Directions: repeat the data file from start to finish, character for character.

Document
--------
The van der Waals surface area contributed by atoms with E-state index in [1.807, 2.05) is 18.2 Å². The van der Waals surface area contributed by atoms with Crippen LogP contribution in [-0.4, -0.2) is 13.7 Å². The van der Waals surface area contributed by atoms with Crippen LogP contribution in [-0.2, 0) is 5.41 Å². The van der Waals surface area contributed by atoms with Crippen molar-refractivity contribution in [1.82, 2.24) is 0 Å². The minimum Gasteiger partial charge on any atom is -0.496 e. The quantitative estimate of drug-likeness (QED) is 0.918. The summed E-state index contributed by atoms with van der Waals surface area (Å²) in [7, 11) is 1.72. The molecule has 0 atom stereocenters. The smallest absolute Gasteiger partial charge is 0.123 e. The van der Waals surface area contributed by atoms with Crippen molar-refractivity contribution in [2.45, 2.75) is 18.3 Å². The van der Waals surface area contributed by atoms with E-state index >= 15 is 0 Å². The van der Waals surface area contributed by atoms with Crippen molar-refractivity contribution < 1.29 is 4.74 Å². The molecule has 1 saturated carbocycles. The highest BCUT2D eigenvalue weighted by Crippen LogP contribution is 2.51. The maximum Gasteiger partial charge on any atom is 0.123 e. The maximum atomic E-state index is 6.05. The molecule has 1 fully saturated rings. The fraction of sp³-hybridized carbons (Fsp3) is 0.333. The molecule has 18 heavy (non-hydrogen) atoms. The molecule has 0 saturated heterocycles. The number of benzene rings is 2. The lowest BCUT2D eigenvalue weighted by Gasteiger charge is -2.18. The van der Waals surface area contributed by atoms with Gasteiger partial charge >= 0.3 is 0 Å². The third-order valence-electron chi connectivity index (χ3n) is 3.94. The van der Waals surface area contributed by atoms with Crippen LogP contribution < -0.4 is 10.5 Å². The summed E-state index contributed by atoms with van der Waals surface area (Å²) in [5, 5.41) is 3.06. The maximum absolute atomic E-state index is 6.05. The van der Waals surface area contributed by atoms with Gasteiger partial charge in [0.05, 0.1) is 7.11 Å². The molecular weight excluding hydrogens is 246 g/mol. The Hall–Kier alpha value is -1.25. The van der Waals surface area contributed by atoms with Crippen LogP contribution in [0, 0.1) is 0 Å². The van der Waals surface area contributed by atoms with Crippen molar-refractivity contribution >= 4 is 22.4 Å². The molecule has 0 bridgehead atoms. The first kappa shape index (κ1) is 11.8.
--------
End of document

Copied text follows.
The van der Waals surface area contributed by atoms with E-state index in [1.807, 2.05) is 18.2 Å². The van der Waals surface area contributed by atoms with Crippen LogP contribution in [-0.4, -0.2) is 13.7 Å². The van der Waals surface area contributed by atoms with Crippen LogP contribution in [-0.2, 0) is 5.41 Å². The van der Waals surface area contributed by atoms with Crippen molar-refractivity contribution in [1.82, 2.24) is 0 Å². The minimum Gasteiger partial charge on any atom is -0.496 e. The quantitative estimate of drug-likeness (QED) is 0.918. The summed E-state index contributed by atoms with van der Waals surface area (Å²) in [7, 11) is 1.72. The molecule has 0 atom stereocenters. The smallest absolute Gasteiger partial charge is 0.123 e. The van der Waals surface area contributed by atoms with Crippen molar-refractivity contribution in [2.45, 2.75) is 18.3 Å². The van der Waals surface area contributed by atoms with E-state index >= 15 is 0 Å². The van der Waals surface area contributed by atoms with Crippen molar-refractivity contribution < 1.29 is 4.74 Å². The molecule has 1 saturated carbocycles. The highest BCUT2D eigenvalue weighted by Crippen LogP contribution is 2.51. The maximum Gasteiger partial charge on any atom is 0.123 e. The maximum atomic E-state index is 6.05. The molecule has 1 fully saturated rings. The fraction of sp³-hybridized carbons (Fsp3) is 0.333. The molecule has 18 heavy (non-hydrogen) atoms. The molecule has 0 saturated heterocycles. The number of benzene rings is 2. The lowest BCUT2D eigenvalue weighted by Gasteiger charge is -2.18. The van der Waals surface area contributed by atoms with Gasteiger partial charge >= 0.3 is 0 Å². The third-order valence-electron chi connectivity index (χ3n) is 3.94. The van der Waals surface area contributed by atoms with Crippen LogP contribution < -0.4 is 10.5 Å². The summed E-state index contributed by atoms with van der Waals surface area (Å²) in [5, 5.41) is 3.06. The maximum absolute atomic E-state index is 6.05. The van der Waals surface area contributed by atoms with Gasteiger partial charge in [0.05, 0.1) is 7.11 Å². The molecular weight excluding hydrogens is 246 g/mol. The Hall–Kier alpha value is -1.25. The van der Waals surface area contributed by atoms with Crippen LogP contribution in [0, 0.1) is 0 Å². The van der Waals surface area contributed by atoms with Crippen molar-refractivity contribution >= 4 is 22.4 Å². The molecule has 0 bridgehead atoms. The first kappa shape index (κ1) is 11.8.